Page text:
In his first media appearance, Interior Minister Magdy Abdel Ghaffar said 25 January is not a cause of fear among the police, in a televised interview on Saturday night.
The interview came just two days ahead of the fifth anniversary of the 25 January uprising, and was aired on state television. Abdel Ghaffar discussed several issues related to the police and security.
Regarding the upcoming 25 January anniversary, he said: “We celebrate such an occasion and do not fear it, as policemen play their roles according to a clear and stable system, and they are ready for any possible scenarios.”
However, he added: “We expect that some people might want to express their views but it has to be according to the Protest Law.”
Dozens of military tanks that bore the slogan of “Citizens’ Security Forces” lined up in Tahrir Square Friday night. The security patrols are jointly undertaken with policemen, to secure Tahrir square and its entries, and to safeguard “vital facilities”.
On 24 January 2015, a march commemorating the victims of the 25 January Revolution was dispersed by policemen and resulted in killing political activist Shaimaa Al-Sabbagh. On the anniversary 14 more people were killed in other places across Egypt, and at least 150 were arrested, but are not currently detained.
“Some people might be afraid of the anniversary because, to them, it is linked with the vandalism and unrest that happened on the same day in 2011,” he said.
According to Abdel Ghaffar, the Muslim Brotherhood-planned “acts of terror” are at the top of the interior ministry’s priorities until present, yet they do not pose a threat to them.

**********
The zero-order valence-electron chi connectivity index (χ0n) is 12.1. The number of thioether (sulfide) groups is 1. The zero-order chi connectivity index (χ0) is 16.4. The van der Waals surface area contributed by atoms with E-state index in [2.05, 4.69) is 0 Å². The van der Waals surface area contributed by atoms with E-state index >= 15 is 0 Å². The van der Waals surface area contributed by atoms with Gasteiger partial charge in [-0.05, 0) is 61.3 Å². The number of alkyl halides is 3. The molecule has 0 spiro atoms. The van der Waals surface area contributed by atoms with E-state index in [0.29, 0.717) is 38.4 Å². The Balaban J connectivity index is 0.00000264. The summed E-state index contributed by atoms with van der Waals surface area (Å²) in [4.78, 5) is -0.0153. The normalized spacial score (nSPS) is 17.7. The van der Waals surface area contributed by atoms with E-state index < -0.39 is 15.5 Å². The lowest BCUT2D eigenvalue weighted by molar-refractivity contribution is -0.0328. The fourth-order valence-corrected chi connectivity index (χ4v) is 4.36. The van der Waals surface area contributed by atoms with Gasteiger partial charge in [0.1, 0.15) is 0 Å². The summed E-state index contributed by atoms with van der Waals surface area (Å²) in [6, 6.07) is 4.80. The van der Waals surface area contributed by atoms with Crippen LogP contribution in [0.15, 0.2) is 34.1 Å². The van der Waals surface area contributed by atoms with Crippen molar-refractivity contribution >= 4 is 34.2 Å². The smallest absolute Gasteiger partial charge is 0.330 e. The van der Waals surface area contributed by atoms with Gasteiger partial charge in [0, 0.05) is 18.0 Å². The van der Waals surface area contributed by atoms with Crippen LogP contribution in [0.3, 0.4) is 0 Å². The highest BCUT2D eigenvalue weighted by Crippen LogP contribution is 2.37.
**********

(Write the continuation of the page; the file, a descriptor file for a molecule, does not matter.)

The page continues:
“Even if [the Muslim Brotherhood forces] stopped rioting, they would still propagate rumours against policemen,” he said.
Before being appointed as interior minister, Abdel Ghaffar worked in the National Security apparatus. When asked about the difference in the apparatus between 2011 and current times, he said: “The apparatus’ work is based on a plan and vision that takes into account the mistakes that were made before 2011, in order to avoid them later on.”
He further denied any phone surveillance for citizens, and said people might be wary of talking over the phone probably because of increased technological developments that allow penetration of phone calls.
Meanwhile, the ministry recently started looking into complaints from the semi-official National Council for Human Rights (NCHR) on missing people, whose family members have alleged to be arrested.
“The concept of human rights has now changed in the ministry, and the term enforced disappearances was created recently to cause disputes between policemen and citizens,” Abdel Ghaffar said.
“When we examined the cases, we found that many of them have gone missing deliberately. Some even went to join terror groups without notifying their families,” he said.
Regarding the situation in Sinai, he said the security situation has majorly improved compared to 2013, claiming that since the Muslim Brotherhood rule the influx of terrorists has been large, but since confrontations started, the situation is becoming “much more stable”.
The militant insurgency in North Sinai has been targeting police and military forces for years, having peaked after the ouster of the Brotherhood in July. In a comprehensive military raid that started in early January, dozens of militants have been killed and arrested according to the military spokesperson.